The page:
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Category: unique baby names

Unique Baby Names: Do you dare?

alice and cat

by Pamela Redmond Satran

Reading the latest birth announcement from England‘s Telegraph newspaper, I can’t help thinking that a lot of the names, while wonderful, might give many sensible parents pause.

Wilfred may be cool, after all, but it’s also undeniably nerdy – by choosing this name, am I condemning my child to playground marginalization?  Is Zephyr too wacky, Ophelia too tragic?

The question isn’t really, Do you dare to give these names to your children, but should you dare?

As many Britberries have pointed out, the names usually found in the Telegraph represent not widespread British naming trends but eccentric aristocratic tastes, so perhaps most of us aren’t debating the merits of Digby and Venetia in any case.

Before we focus on our question, a few trendlets to note: Several girls named Jessica.  Middle names Tom, Sue, and Adventure.  And in a reversal of American style, boys’ names generally more daring than girls’.

Back to the issue at hand: What do you think of these adventurous, intriguing, but perhaps too-challenging names taken from recent Telegraph birth announcements?  Would they work in the U.S….or anywhere else, for that matter?

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The Newest Names on Nameberry

new baby names

We’re always adding new names to the Nameberry database, whether new discoveries or expansions of older listings.

Our latest collection includes word names and nicknames, international imports and mythological revivals.  We bring you these new entries not as our latest recommendations but as fresh additions to the lexicon.

Here, our 16 newest names:

Alcina, Alcie, and Alsie

Alcina is best-known as the name of the beautiful sorceress of the eponymous Handel opera drawn from the Orlando poems. Alcina and her sister Morgana live on an island where Alcina seduces every passing sailor but once their novelty wears off, changes them into plants, rocks, or animals. Alcina comes with modern-sounding short forms Alcie or Alsie, which feel more baby-ready now that names such as Elsie, Elsa, and Isla are becoming popular again.

Bruin

Bruin is the Old English term for bear, taken from the Dutch word meaning brown. Bruin might be a sports fan’s choice or an animal name in hiding. As a kind of hybrid of Roone and Bruno, it’s definitely got some cool.

Celestina

We are hearing more of such heavenly names as Celeste and Celia, which opens the door to the range of lovely variations rarely heard before, including the Italian and Spanish Celestina.

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coolunusualgirl

One of our most popular blog posts ever was on 100 wonderful names given to 25 or fewer girls each year.  (We did a boys’ version too.)

But what, we wondered recently, would happen if we narrowed the parameters even more?  If we looked only at names given to ten or fewer girls in the most recent year counted?   This still includes a mind-blowing total of nearly 10,000 names, but would we be able to find 100 great ones?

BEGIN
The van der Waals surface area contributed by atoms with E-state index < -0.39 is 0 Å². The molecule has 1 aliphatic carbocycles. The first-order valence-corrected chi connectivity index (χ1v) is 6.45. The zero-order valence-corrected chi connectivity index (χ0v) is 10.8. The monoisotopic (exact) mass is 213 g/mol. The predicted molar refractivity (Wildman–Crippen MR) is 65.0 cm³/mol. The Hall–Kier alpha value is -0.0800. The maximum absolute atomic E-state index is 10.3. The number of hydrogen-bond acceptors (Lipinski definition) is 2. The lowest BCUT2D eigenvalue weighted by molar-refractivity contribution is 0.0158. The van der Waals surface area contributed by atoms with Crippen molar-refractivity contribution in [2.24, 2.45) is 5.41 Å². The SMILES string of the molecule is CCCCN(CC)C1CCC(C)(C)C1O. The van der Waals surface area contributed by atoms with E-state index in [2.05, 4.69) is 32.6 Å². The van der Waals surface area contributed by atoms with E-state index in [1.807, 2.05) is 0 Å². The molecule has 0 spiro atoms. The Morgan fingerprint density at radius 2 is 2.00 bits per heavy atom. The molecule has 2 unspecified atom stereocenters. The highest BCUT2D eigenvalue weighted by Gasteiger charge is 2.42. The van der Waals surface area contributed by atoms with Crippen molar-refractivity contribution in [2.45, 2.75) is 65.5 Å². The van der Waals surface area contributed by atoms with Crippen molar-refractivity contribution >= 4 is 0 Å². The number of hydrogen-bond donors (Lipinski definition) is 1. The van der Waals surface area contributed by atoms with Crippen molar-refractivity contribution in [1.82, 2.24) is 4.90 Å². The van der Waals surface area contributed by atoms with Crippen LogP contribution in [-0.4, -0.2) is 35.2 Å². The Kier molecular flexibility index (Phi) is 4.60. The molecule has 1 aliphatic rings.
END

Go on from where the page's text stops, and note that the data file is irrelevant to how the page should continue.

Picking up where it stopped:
The answer, we believe, is a resounding yes, and we hope the list here proves it.

If you truly want an unusual name for your baby girl, this is the list for you.  It includes underused classics such as Maude and Rowena along with international choices such as Anwen and Timea; ancient names such as Hebe and Hero; and newly-minted names like Cairo and Blue.  And each given to only ten girls or fewer in the entire United States.

Our picks for the 100 best cool unusual girls’ names, with the number of children who received it in 2012:

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yoma

by Yona Zeldis McDonough

Whose name is worse than mine?  Almost no one’s, by my lights. I’ve spent decades looking, and 99 percent of the names I hear are better than my own. Once in a great while, I do come across a name that I actually think is worse, and I view such names with both pity and awe–but more on this later.

What’s so bad about my name?  I come by it honorably enough; I was born in Chadera, Israel, where the name Yona was perhaps not so common as the Susans or Debbies that populated my grade school classrooms, but neither was it freakish.  Then my parents moved back to the United States and it did not occur to them to Anglicize my name, which was always confused or mangled: Yola, Yoda, Ona and Zona were a few of its many ungainly permutations. And coupled with my unusual last name, Zeldis, made for an even more confused reaction.

When I entered a new school in fourth grade, my teacher looked at the class list and said, “What is Yona Zeldis?”  I had to raise my hand and say, “It’s me.”  She thought it was a misprint and that it should perhaps have been Zelda Yonis; no such luck though.

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The Most Unusual Name You’ve Ever Heard

Venice-Beach-620x494

Forget Oranjello and Lemonjello: We’re not talking about bizarre baby name urban legends here. We don’t want to know that your sister-in-law’s cousin’s best friend works as a delivery room nurse and swears some clueless mom named her daughter Female.

Nor are we noting strange celebrity baby names, as it’s not just you alone who’s heard of starbabies Moxie, Apple, and Bronx Mowgli. Names from movies, books, and television don’t count either.

What we want to hear are the most unusual real-life names you’ve ever heard. As in: I shook this person’s hand. Lived next door to her. Maybe even gave birth to him and chose his incredibly unusual name myself.

Any details you can give us about the name’s origins and meaning would be appreciated because, you know, we can never get enough.

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